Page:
12. The apparatus as claimed in claim 11, wherein the cold air circulation device is positioned adjacent an auxiliary storage compartment within the storage compartment and configured to supply the cold air, which has been supplied from the cold air supply flow passage, to the auxiliary storage compartment.
13. The apparatus as claimed in claim 12, wherein the auxiliary storage compartment is separately formed at the lower portion of the storage compartment.
14. The apparatus as claimed in claim 11, further comprising:
a microcomputer configured to control the cold air supply device and the cold air circulation device based on a temperature of the storage compartment.
15. The apparatus as claimed in claim 11, further comprising a blower fan configured to cause cold air to flow from the cold air supply device through the cold air supply flow passage into the storage compartment.
16. The apparatus as claimed in claim 11, wherein the cold air circulation device further comprises a circulation duct, an inlet of which is disposed adjacent to an auxiliary storage compartment positioned within the storage compartment.
17. The apparatus as claimed in claim 16, wherein the circulation fan is installed at the outlet of the circulation duct.
18. The apparatus as claimed in claim 16, wherein the circulation fan is installed at the inlet of the circulation duct.
19. The apparatus as claimed in claim 16, wherein the outlet of the circulation duct is formed adjacent one of the one or more cold air discharge ports.
20. The apparatus as claimed in claim 19, wherein the inlet of the circulation duct is positioned in the lower portion of the storage compartment.
21. The apparatus as claimed in claim 11, wherein the cold air circulation device is installed within the cold air supply flow passage.
22. The apparatus as claimed in claim 11, wherein the cold air circulation device is installed at a side wall of the storage compartment which is separate from the cold air supply flow passage.
23. A refrigerator comprising the apparatus of claim 11.
Description
BACKGROUND OF THE INVENTION

1. Field of the Invention

The present invention relates to a refrigerator, and more particularly, to an apparatus for controlling cold air circulation in a refrigerator, which allows the internal temperature throughout a refrigerating chamber of the refrigerator to be uniformly distributed.

2. Description of the Prior Art

FIG. 6 shows a sectional view of a refrigerator which employs a conventional apparatus for controlling cold air circulation therein. As shown in this figure, a freezing chamber 3 and a refrigerating chamber 5, which are-storage spaces formed in the interior of a main body 1 of the refrigerator, are separated from each other by a barrier 4. A plurality of shelves 5′ are installed at different levels in the refrigerating chamber 5 so that stored goods can be put on the shelves. A vegetable storage chamber 6 for separately storing fruits or vegetables therein is formed at a lowermost portion of the refrigerating chamber 5. In general, the vegetable storage chamber 6 is constructed in the form of a drawer.

The freezing chamber 3 and the refrigerating chamber 5 are opened and closed by doors 7, 7′, respectively, so as to communicate with the exterior thereof Inner surfaces of the doors 7, 7′ are provided with door baskets 8 for accommodating stored goods.

Meanwhile, an evaporator 9, which is one of constituent components of a heat exchange cycle for generating cold air to circulate in the refrigerator, is installed in the rear of the freezing chamber 3. A space in which the evaporator 9 is installed is shielded by a shroud 10. A grill fan 12 is mounted between the shroud 10 and the freezing chamber 3. Further, in order to circulate the cold air generated by the evaporator 9, a blower fan 14 is installed above the evaporator 9. The blower fan 14 causes the cold air to flow into a space between the shroud 10 and the grill fan 12. The grill fan 12 is also provided with a discharge port (not shown) through which the cold air is discharged to the freezing chamber 3.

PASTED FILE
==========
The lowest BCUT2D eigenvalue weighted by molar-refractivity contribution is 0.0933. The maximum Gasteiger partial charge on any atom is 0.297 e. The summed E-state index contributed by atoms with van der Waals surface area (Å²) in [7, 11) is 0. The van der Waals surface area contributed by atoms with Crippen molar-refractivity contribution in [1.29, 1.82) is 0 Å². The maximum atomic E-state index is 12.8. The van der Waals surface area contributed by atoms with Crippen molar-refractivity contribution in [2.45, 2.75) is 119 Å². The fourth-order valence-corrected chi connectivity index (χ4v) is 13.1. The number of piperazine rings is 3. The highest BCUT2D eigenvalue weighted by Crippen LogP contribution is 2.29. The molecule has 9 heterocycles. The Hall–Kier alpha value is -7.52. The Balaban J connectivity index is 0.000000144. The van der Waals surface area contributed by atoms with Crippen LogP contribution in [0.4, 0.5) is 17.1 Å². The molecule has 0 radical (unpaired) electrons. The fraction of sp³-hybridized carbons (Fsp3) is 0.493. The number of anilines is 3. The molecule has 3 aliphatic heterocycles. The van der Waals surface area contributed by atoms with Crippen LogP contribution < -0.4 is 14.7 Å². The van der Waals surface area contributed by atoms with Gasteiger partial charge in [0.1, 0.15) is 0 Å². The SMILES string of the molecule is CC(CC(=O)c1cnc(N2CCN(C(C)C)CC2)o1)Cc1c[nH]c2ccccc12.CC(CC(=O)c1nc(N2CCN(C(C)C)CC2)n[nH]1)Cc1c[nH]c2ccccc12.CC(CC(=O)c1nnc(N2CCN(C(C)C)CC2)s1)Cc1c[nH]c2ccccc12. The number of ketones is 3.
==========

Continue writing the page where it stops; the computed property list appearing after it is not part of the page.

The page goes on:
Moreover, the cold air which has flowed downward through between the shroud 10 and the grill fan 12 is supplied to the refrigerating chamber 5 through the barrier 4. To this end, a refrigerating chamber duct 16 is installed in the rear of the refrigerating chamber 5 such that it extends lengthily from an upper end of the refrigerating chamber to a lower end thereof The refrigerating chamber duct 16 is formed with cold air discharge ports 17 through which the cold air is discharged to spaces partitioned by the shelves 5′.

Then, a freezing chamber return flow passage 18 is formed such that the freezing chamber 3 communicates with the space with the evaporator 9 installed therein through a top surface of the barrier 4 corresponding to a floor of the freezing chamber 3. The cold air which has circulated in the freezing chamber 3 is returned to the evaporator 9 through the freezing chamber return flow passage 18. Further, a refrigerating chamber return flow passage 19 is formed such that the refrigerating chamber 5 communicates with the space with the evaporator 9 installed therein through a bottom surface: of the barrier 4 corresponding to a ceiling of the refrigerating chamber 5.

However, there are the following problems in the conventional apparatus for controlling the cold air circulation constructed as such.

In the prior art, as a refrigeration cycle is operated and the blower fan 14 is also driven, the cold air which has circulated in the refrigerating chamber 5 is delivered through the refrigerating chamber return flow passage 19 to the evaporator 9 where heat exchange occurs, and then circulates in the refrigerator. Therefore, during the driving of the refrigeration cycle, the temperature of the refrigerating chamber 5 is relatively lowered since a great deal of cold air is delivered to the refrigerating chamber 5. On the contrary, when the refrigeration cycle is stopped, the temperature of the refrigerating chamber 5 is rapidly increased in a state where there is no cold air flow. In such a way, if the cold air flow varies depending on the turning-on/off of the refrigeration cycle, the temperature deviation in the refrigerating chamber 5 becomes larger. Consequently, freshness of the stored goods is deteriorated.